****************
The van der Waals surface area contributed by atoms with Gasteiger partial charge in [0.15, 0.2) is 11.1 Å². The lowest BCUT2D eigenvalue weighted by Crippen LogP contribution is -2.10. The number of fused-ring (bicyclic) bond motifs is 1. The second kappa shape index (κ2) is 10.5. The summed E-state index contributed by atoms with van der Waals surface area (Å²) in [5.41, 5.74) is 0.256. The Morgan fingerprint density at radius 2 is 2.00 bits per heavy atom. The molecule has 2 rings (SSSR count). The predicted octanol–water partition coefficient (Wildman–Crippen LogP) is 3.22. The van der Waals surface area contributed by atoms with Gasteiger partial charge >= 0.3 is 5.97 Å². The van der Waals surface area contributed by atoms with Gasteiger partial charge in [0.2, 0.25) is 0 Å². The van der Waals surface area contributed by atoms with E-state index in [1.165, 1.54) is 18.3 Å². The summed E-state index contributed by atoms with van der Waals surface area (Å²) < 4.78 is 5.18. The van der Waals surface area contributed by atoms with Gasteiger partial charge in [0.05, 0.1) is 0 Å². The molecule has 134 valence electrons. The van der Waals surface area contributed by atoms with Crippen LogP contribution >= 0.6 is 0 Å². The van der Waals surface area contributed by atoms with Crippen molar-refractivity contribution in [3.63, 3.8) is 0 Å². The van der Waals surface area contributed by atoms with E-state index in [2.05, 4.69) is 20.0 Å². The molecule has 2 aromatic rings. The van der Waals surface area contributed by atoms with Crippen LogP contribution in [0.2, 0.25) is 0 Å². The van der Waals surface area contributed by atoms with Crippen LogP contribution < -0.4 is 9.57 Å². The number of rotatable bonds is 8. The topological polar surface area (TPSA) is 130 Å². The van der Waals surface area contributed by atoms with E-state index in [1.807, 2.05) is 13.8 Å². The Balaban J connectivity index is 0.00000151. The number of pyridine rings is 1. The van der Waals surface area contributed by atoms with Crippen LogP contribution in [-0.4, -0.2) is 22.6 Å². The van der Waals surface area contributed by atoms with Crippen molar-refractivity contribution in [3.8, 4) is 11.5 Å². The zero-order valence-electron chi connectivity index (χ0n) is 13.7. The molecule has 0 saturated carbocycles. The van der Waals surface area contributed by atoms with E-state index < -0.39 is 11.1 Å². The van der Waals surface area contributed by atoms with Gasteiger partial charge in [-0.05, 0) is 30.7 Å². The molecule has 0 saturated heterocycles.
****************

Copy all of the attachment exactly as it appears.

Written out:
The van der Waals surface area contributed by atoms with Gasteiger partial charge in [0.15, 0.2) is 11.1 Å². The lowest BCUT2D eigenvalue weighted by Crippen LogP contribution is -2.10. The number of fused-ring (bicyclic) bond motifs is 1. The second kappa shape index (κ2) is 10.5. The summed E-state index contributed by atoms with van der Waals surface area (Å²) in [5.41, 5.74) is 0.256. The Morgan fingerprint density at radius 2 is 2.00 bits per heavy atom. The molecule has 2 rings (SSSR count). The predicted octanol–water partition coefficient (Wildman–Crippen LogP) is 3.22. The van der Waals surface area contributed by atoms with Gasteiger partial charge >= 0.3 is 5.97 Å². The van der Waals surface area contributed by atoms with Gasteiger partial charge in [0.2, 0.25) is 0 Å². The van der Waals surface area contributed by atoms with E-state index in [1.165, 1.54) is 18.3 Å². The summed E-state index contributed by atoms with van der Waals surface area (Å²) < 4.78 is 5.18. The van der Waals surface area contributed by atoms with Gasteiger partial charge in [0.05, 0.1) is 0 Å². The molecule has 134 valence electrons. The van der Waals surface area contributed by atoms with Crippen LogP contribution >= 0.6 is 0 Å². The van der Waals surface area contributed by atoms with Crippen molar-refractivity contribution in [3.63, 3.8) is 0 Å². The van der Waals surface area contributed by atoms with E-state index in [2.05, 4.69) is 20.0 Å². The molecule has 2 aromatic rings. The van der Waals surface area contributed by atoms with Crippen LogP contribution in [0.2, 0.25) is 0 Å². The van der Waals surface area contributed by atoms with Crippen LogP contribution < -0.4 is 9.57 Å². The number of rotatable bonds is 8. The topological polar surface area (TPSA) is 130 Å². The van der Waals surface area contributed by atoms with E-state index in [1.807, 2.05) is 13.8 Å². The Balaban J connectivity index is 0.00000151. The number of pyridine rings is 1. The van der Waals surface area contributed by atoms with Crippen LogP contribution in [-0.4, -0.2) is 22.6 Å². The van der Waals surface area contributed by atoms with Crippen molar-refractivity contribution in [3.8, 4) is 11.5 Å². The zero-order valence-electron chi connectivity index (χ0n) is 13.7. The molecule has 0 saturated carbocycles. The van der Waals surface area contributed by atoms with E-state index < -0.39 is 11.1 Å². The van der Waals surface area contributed by atoms with Gasteiger partial charge in [-0.05, 0) is 30.7 Å². The molecule has 0 saturated heterocycles.